• OnStop  disconnects from the data layer when the activity stops OnConnectionSuspended and OnConnectionFailed is where you do stuff for the required connection callbacks (for example in this demo we log errors and detach the service). 
  • OnDataChanged  triggers when the data changes.
Things to Keep in Mind
  • The path should always start with a forward-slash (/). 
  • Timestamps is a must when sending data because the OnDataChanged() event is only called when the data really changes. Adding the Timestamp to the data will ensure that the method is called.
Add this MetaData in the AndroidManifest.xml under <application> element:
  1. <meta-data android:name="com.google.android.gms.version" android:value="@integer/google_play_services_version" />  
Creating the Main App Project

To test the syncing and sending of the data we need to create the main Android app that will receive the data object coming from the wearable. The main app will be installed in the handheld device (for example mobile or tablet).

Now right-click on the solution project and select ADD > NEW PROJECT. In the Add New Project window select Visual C# > Android > Blank App (Android). You should be able to see like this:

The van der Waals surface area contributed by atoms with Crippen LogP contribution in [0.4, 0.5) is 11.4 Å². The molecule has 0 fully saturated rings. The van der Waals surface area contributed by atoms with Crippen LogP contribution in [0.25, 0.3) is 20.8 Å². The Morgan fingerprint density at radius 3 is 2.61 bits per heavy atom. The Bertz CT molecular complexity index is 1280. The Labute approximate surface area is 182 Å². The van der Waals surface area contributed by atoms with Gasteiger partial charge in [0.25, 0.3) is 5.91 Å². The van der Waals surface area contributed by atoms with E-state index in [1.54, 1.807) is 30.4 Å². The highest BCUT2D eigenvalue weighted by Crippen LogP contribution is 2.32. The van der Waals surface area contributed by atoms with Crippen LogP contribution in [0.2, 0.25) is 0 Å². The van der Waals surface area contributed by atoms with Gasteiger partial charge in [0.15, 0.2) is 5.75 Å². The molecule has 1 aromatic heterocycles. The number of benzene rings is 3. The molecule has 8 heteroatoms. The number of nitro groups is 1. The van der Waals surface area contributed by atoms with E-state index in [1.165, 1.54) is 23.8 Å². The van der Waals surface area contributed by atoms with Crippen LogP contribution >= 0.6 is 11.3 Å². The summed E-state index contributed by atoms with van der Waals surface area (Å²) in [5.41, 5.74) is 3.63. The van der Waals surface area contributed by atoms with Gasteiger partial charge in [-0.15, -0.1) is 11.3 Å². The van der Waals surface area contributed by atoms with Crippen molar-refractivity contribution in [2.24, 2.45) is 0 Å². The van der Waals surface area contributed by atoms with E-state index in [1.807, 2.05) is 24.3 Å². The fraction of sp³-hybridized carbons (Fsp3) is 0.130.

I named the project "MainAppDemo" for simplicity. Just click OK to generate the necessary files for you. You should have something like this in your solution now.



Before we start adding the logic to the main app, I'd like to highlight the following.

The Namespace of your Wear app and Main app should be the same. In this example the Wear app uses the namespace "WearDemo". So be sure to rename the namespace of your main app to "WearDemo" to match up. To change the default namespace you can follow these steps.
  • Go to PROJECT > PROPERTIES > DEFAULT NAMESPACE.